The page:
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US Navy begins search for next jet trainer to replace T-45 Goshawk

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US Navy begins search for next jet trainer to replace T-45 Goshawk
15 May 2020

The US Navy (USN) has begun its search for a new jet trainer to replace its Boeing T-45 Goshawk fleet.

As part of its new Undergraduate Jet Training System programme, the service wants a nondevelopmental, land-based jet trainer aircraft capable of field carrier landing practice and nuclear aircraft carrier touch-and-go landings by 2028 or sooner, according to a request for information posted online on 14 May.



Source: US Navy

T-45 Goshawk training aircraft lands on the flight deck of the Nimitz-class aircraft carrier USS Theodore Roosevelt

The service wants a two-pilot aircraft with ejection seats. The jet should be able to be flown from either cockpit.

The USN is interested in knowing what aircraft can integrate advanced technologies, such as Precision Landing Mode, which is used to help land the Boeing F-18E/F Super Hornet on aircraft carriers. It also wants the trainer to have an automatic ground collision avoidance system.

The service wants an assessment of how certain aircraft would handle the forces of high sink rate landings, the hallmark of training for landing on the short deck of an aircraft carrier.

The next generation trainer is expected to fly 400h a year. The USN wants to conduct field carrier landing practices at a rate of 1,200 per aircraft per year. It wants each aircraft to perform carrier touch-and-go landings 45 times per year.

The aircraft is to have a flight life of at least 14,400h and be able to sustain 43,200 landings.

The service does not plan to conduct arrested landings or catapult launches from aircraft carriers using the jet trainer. That differs from the T-45, which conducts carrier landings and launches.

The aircraft should have an operational ceiling of 41,000ft. It should be capable of speeds greater than 600kt (1,111km/h).

Likely competitors in the USN’s next generation trainer program would be the Boeing-Saab T-7A jet, recent winner of the US Air Force’s T-X trainer competition; Lockheed Martin’s T-50A, based on the FA-50, a light attack and trainer aircraft developed with Korea Aerospace Industries; and Leonardo’s T-100, based on the Alenia Aermacchi M-346 Master, a light attack and trainer aircraft.

The T-45 is a variant of the 1970s British Aerospace Hawk, developed jointly for the USN by McDonnell Douglas and British Aerospace. Boeing acquired the programme in 1997 when it merged with McDonnell Douglas.
 

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US Navy begins search for next jet trainer to replace T-45 Goshawk
15 May 2020

The US Navy (USN) has begun its search for a new jet trainer to replace its Boeing T-45 Goshawk fleet.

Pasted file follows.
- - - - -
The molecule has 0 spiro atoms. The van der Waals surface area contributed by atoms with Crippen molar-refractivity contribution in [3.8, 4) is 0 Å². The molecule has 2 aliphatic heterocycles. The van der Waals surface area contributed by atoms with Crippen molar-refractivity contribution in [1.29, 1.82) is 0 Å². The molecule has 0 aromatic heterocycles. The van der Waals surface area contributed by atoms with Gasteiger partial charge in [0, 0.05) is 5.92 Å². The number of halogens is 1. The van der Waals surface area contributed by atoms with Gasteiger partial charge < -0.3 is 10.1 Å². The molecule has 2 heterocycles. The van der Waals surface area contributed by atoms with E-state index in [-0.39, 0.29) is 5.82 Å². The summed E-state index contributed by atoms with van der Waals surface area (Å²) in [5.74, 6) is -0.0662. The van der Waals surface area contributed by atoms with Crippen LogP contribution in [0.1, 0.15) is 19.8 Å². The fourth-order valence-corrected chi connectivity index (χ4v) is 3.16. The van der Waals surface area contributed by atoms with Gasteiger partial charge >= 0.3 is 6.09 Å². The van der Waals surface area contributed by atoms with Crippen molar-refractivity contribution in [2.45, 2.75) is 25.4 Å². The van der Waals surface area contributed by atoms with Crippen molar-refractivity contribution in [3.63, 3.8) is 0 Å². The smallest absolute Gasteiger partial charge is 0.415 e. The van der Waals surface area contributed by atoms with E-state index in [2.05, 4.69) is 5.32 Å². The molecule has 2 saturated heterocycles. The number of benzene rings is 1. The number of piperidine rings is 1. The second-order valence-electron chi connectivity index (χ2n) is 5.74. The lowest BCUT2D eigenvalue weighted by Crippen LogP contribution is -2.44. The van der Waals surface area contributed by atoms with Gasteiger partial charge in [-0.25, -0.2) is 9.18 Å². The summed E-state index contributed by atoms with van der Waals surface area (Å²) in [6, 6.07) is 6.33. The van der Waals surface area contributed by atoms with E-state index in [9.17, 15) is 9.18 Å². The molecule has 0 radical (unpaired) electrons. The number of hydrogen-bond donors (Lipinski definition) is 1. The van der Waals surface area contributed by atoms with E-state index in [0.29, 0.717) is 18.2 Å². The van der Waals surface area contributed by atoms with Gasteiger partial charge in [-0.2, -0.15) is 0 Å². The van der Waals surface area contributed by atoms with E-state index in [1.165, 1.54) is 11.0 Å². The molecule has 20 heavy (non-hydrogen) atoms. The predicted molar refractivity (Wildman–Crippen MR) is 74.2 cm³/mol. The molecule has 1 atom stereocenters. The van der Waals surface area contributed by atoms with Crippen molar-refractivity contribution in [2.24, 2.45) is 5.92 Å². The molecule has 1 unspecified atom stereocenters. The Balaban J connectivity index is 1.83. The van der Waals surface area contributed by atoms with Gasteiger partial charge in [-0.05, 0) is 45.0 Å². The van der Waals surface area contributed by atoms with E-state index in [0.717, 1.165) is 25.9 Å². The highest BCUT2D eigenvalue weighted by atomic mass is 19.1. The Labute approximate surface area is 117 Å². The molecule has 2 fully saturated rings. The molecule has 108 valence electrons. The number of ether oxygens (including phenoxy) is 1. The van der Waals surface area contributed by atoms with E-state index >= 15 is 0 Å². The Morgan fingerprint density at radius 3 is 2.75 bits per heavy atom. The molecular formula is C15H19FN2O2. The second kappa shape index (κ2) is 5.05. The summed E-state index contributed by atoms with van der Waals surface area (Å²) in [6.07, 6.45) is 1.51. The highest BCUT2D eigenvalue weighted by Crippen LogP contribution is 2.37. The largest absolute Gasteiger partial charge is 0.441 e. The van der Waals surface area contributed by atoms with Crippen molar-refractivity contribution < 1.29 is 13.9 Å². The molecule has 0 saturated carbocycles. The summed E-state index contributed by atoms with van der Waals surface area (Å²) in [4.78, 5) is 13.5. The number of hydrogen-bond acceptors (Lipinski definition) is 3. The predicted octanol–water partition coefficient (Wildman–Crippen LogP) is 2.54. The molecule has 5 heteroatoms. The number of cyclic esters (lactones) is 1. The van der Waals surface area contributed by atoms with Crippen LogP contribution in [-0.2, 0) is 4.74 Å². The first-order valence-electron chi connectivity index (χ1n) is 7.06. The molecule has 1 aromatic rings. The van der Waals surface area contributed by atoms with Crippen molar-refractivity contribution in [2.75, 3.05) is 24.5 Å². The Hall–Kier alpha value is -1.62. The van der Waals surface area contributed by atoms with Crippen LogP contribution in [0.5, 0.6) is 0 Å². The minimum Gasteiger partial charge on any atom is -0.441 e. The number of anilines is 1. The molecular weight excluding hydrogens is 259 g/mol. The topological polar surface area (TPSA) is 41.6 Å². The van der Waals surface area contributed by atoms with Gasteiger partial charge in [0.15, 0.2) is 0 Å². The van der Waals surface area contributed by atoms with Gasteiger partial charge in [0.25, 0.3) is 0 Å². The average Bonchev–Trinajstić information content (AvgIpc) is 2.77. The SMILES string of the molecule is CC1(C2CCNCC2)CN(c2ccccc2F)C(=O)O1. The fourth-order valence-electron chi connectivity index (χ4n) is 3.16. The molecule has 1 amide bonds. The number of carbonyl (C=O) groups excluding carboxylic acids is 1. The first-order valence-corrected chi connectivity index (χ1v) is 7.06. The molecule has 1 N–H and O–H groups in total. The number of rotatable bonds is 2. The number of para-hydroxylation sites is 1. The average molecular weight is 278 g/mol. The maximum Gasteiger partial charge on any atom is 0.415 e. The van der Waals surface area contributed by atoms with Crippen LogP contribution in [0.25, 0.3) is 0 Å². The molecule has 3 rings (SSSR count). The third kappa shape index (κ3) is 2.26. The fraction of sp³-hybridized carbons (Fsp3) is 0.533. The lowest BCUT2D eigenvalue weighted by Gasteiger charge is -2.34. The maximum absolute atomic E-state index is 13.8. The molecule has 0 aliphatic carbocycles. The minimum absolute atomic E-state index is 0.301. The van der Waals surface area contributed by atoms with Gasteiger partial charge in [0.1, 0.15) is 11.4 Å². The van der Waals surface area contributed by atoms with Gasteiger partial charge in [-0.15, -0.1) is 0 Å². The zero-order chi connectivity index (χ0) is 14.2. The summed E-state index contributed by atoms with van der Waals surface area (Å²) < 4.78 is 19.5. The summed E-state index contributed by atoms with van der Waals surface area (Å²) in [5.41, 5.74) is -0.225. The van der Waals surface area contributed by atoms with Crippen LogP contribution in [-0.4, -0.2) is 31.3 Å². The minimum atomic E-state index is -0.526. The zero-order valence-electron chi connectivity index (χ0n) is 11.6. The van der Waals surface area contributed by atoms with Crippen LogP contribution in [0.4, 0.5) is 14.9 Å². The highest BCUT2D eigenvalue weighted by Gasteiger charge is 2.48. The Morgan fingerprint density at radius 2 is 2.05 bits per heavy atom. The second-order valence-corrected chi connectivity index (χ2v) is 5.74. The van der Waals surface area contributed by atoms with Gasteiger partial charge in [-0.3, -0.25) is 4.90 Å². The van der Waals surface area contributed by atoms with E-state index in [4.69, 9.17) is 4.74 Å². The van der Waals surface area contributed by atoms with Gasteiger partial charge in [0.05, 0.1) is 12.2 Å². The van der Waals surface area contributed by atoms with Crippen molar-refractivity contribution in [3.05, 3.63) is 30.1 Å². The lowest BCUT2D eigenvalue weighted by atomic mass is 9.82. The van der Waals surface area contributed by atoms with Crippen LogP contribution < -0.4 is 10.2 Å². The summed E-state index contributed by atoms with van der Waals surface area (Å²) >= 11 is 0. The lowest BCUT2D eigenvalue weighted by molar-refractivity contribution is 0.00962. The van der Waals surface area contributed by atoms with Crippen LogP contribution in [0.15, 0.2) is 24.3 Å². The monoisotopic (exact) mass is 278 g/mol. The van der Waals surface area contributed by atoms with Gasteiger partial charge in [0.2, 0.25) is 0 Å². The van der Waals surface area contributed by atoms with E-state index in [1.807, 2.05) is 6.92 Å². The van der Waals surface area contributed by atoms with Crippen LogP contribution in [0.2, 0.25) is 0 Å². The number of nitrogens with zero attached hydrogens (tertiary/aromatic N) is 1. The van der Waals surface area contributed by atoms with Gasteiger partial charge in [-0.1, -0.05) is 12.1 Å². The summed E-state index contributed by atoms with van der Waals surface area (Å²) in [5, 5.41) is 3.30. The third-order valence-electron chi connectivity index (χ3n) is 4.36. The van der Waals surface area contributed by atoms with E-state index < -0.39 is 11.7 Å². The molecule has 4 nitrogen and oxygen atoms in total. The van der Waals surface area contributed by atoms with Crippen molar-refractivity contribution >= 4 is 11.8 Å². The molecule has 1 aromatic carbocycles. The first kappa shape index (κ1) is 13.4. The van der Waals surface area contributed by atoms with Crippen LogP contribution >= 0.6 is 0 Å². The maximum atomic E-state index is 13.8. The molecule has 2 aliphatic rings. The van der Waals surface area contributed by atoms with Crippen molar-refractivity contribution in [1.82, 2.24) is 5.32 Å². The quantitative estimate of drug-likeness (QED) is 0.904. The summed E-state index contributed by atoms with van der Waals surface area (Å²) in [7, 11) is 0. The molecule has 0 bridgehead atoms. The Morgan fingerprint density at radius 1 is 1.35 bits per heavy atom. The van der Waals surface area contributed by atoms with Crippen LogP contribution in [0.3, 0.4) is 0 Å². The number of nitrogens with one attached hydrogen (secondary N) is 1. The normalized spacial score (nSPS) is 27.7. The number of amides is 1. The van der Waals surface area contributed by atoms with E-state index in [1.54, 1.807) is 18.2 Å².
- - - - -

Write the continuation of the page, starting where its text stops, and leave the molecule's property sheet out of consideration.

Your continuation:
As part of its new Undergraduate Jet Training System programme, the service wants a nondevelopmental, land-based jet trainer aircraft capable of field carrier landing practice and nuclear aircraft carrier touch-and-go landings by 2028 or sooner, according to a request for information posted online on 14 May.



Source: US Navy

T-45 Goshawk training aircraft lands on the flight deck of the Nimitz-class aircraft carrier USS Theodore Roosevelt

The service wants a two-pilot aircraft with ejection seats. The jet should be able to be flown from either cockpit.

The USN is interested in knowing what aircraft can integrate advanced technologies, such as Precision Landing Mode, which is used to help land the Boeing F-18E/F Super Hornet on aircraft carriers. It also wants the trainer to have an automatic ground collision avoidance system.

The service wants an assessment of how certain aircraft would handle the forces of high sink rate landings, the hallmark of training for landing on the short deck of an aircraft carrier.

The next generation trainer is expected to fly 400h a year. The USN wants to conduct field carrier landing practices at a rate of 1,200 per aircraft per year. It wants each aircraft to perform carrier touch-and-go landings 45 times per year.

The aircraft is to have a flight life of at least 14,400h and be able to sustain 43,200 landings.

The service does not plan to conduct arrested landings or catapult launches from aircraft carriers using the jet trainer. That differs from the T-45, which conducts carrier landings and launches.

The aircraft should have an operational ceiling of 41,000ft. It should be capable of speeds greater than 600kt (1,111km/h).

Likely competitors in the USN’s next generation trainer program would be the Boeing-Saab T-7A jet, recent winner of the US Air Force’s T-X trainer competition; Lockheed Martin’s T-50A, based on the FA-50, a light attack and trainer aircraft developed with Korea Aerospace Industries; and Leonardo’s T-100, based on the Alenia Aermacchi M-346 Master, a light attack and trainer aircraft.

The T-45 is a variant of the 1970s British Aerospace Hawk, developed jointly for the USN by McDonnell Douglas and British Aerospace. Boeing acquired the programme in 1997 when it merged with McDonnell Douglas.
That's going to be very tough. T-45s are an excellent platform for carrier operations when it comes to training.
 

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